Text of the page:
When he returned to Fernie to finish grade 12, the school was reticent to allow him back as he had missed several weeks of classes but Mr. Lloyd Hamilton told him that if he worked hard and did well by Christmas then he would be allowed to stay and graduate and he did. After graduation, he pursued commercial flying for a few years but as a young licenced commercial pilot, there were challenges in companies hiring, so he decided to change his career path and returned to work for his dad in the forest industry.

Mike & Rod Rusnack at Fernie Airport

Mike married young and had two sons, Mickey and Monty with Marchella Ungaro. His family settled on Anderson Road on land his family owned for many years and later lived in town as his kids grew older. Mike still enjoys the Anderson road properties on a regular basis and is happy to see the lands remain in his family to this day.

Eventually Mike partnered with friends in Cowley to start a sawmill “Cowley Forest Products” and in 1987 they expanded to purchase the Johnson Brothers company where he remained until 2000. Mike said for him it seemed a full- circle with his forest contractor father and Mike owning timber quotas, a mill and planting sapling trees. In 2000 he sold his shares of sawmill and timber quota to a larger company.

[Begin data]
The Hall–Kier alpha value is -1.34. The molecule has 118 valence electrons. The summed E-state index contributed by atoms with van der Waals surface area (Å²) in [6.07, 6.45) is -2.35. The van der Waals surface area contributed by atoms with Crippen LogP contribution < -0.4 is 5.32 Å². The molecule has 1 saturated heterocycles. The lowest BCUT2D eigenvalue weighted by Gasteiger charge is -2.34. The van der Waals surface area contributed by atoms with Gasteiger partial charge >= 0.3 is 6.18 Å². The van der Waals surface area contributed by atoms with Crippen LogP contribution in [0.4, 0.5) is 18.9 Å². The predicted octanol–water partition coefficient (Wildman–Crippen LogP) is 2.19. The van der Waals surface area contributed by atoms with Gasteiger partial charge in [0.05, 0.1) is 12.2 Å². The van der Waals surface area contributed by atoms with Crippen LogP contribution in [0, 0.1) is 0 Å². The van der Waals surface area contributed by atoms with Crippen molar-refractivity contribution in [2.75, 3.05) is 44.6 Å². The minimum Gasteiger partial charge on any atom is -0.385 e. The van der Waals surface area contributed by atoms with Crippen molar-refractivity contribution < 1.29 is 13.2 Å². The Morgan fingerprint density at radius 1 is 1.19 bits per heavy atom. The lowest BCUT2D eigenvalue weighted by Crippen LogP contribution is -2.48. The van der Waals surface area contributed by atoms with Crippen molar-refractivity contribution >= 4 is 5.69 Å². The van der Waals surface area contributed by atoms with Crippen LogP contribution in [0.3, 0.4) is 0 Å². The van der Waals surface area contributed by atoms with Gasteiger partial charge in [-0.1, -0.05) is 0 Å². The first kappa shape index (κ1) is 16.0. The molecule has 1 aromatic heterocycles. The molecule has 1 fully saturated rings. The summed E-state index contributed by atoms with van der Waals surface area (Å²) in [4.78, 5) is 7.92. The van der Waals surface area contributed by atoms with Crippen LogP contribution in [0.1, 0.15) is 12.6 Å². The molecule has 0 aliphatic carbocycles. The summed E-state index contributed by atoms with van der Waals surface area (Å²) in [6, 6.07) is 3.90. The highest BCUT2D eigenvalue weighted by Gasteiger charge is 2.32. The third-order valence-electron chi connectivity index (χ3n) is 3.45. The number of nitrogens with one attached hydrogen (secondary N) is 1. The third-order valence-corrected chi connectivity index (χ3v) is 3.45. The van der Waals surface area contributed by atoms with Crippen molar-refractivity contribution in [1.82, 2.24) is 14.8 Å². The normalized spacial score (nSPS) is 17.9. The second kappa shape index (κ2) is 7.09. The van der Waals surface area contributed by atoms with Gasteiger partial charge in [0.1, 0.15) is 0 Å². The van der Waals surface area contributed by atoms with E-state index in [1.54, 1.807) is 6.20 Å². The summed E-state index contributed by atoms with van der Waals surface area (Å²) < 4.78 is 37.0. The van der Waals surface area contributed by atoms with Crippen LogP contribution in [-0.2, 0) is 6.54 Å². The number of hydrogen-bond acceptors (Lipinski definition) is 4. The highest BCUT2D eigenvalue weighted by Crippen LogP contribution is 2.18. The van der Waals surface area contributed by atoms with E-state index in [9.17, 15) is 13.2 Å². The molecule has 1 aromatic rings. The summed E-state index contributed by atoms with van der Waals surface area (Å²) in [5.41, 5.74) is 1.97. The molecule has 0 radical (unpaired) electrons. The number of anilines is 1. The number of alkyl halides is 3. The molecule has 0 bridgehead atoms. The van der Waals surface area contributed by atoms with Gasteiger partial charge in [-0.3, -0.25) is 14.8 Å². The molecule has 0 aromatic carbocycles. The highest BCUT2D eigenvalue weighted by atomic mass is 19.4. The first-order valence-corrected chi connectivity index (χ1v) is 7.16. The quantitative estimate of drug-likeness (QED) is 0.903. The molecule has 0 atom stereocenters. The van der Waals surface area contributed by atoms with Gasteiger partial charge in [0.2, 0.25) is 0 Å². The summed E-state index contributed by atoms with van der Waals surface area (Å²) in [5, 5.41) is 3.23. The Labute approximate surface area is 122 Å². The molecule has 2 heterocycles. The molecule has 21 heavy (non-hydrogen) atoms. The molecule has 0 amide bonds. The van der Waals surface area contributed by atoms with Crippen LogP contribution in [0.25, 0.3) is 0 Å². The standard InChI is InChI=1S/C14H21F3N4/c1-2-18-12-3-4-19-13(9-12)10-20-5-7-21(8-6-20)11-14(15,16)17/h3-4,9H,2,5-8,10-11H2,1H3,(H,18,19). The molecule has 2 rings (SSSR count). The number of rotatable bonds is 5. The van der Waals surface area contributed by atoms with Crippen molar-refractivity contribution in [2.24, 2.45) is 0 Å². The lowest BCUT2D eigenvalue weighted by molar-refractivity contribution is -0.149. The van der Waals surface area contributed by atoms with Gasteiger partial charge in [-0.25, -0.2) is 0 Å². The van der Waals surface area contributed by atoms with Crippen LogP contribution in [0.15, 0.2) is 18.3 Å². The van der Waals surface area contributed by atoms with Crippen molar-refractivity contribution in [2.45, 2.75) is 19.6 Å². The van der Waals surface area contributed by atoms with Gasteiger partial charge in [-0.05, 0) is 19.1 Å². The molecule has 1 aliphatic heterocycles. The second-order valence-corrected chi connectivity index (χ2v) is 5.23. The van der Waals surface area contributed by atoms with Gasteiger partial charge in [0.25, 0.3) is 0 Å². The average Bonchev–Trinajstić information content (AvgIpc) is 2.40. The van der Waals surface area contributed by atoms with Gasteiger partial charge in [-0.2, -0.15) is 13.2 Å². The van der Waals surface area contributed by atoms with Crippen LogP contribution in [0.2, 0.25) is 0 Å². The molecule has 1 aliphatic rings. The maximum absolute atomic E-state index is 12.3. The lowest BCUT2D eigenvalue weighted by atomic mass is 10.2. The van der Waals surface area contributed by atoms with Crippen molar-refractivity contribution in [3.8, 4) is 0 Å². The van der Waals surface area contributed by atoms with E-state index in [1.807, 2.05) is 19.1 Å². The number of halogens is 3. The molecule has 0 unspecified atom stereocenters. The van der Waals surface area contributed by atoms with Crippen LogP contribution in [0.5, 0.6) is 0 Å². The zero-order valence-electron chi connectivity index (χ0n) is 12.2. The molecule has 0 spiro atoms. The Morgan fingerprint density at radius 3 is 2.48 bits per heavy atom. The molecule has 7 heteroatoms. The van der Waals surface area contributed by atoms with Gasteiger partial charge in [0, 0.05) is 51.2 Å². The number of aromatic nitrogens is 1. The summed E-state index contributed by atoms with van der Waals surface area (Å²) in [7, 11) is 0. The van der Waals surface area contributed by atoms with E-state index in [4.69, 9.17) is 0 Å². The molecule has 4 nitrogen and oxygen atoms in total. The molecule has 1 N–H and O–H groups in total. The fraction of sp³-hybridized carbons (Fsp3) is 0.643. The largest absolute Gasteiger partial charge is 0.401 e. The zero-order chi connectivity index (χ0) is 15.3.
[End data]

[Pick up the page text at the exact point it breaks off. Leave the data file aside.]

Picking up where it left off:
As the next chapter, Mike started Prestige Snowmobile Tours operating successfully for ten years until the 2008 downturn when the business became impractical so he shut down in 2010. The business included unique aspects over the years such as fine dining in the Tee Pee Tours, Cowboy Poetry and so many memorable backcountry tours. A silver lining of the operation was all of the people he met including his wife of 15 years Beth Dennahower who he initially met on a snowmobile tour with friends.

Mike riding his Mountain Cat

Prior to the snowmobiling business, Mike was a busy volunteer and in 1990 started the snowmobile club and as president for many years, he began to address land-use issues. During this timeframe, the provincial NDP government had plans to designate a large land area in the Elk Valley and area as a ‘wildlife zone’ prohibiting use of the land through the creation of an Order in Council to declare the area the Rocky Mountain Wilderness Area.